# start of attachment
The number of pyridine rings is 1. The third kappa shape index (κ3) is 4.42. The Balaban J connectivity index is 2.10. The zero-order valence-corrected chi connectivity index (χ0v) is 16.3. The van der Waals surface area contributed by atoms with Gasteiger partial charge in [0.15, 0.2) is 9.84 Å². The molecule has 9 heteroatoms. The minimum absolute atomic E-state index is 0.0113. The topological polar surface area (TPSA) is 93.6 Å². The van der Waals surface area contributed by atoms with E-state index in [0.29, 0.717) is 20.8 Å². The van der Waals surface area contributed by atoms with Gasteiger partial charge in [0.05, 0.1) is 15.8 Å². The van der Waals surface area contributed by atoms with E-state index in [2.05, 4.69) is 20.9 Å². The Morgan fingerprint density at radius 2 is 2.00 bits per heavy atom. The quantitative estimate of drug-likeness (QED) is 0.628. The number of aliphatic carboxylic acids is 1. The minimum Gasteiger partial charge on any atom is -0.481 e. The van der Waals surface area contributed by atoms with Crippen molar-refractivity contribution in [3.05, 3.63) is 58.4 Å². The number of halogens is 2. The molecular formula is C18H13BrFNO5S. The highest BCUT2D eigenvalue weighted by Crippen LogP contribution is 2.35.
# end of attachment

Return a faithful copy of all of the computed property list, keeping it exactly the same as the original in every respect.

The number of pyridine rings is 1. The third kappa shape index (κ3) is 4.42. The Balaban J connectivity index is 2.10. The zero-order valence-corrected chi connectivity index (χ0v) is 16.3. The van der Waals surface area contributed by atoms with Gasteiger partial charge in [0.15, 0.2) is 9.84 Å². The molecule has 9 heteroatoms. The minimum absolute atomic E-state index is 0.0113. The topological polar surface area (TPSA) is 93.6 Å². The van der Waals surface area contributed by atoms with E-state index in [0.29, 0.717) is 20.8 Å². The van der Waals surface area contributed by atoms with Gasteiger partial charge in [0.05, 0.1) is 15.8 Å². The van der Waals surface area contributed by atoms with E-state index in [2.05, 4.69) is 20.9 Å². The Morgan fingerprint density at radius 2 is 2.00 bits per heavy atom. The quantitative estimate of drug-likeness (QED) is 0.628. The number of aliphatic carboxylic acids is 1. The minimum Gasteiger partial charge on any atom is -0.481 e. The van der Waals surface area contributed by atoms with Crippen molar-refractivity contribution in [3.05, 3.63) is 58.4 Å². The number of halogens is 2. The molecular formula is C18H13BrFNO5S. The highest BCUT2D eigenvalue weighted by Crippen LogP contribution is 2.35.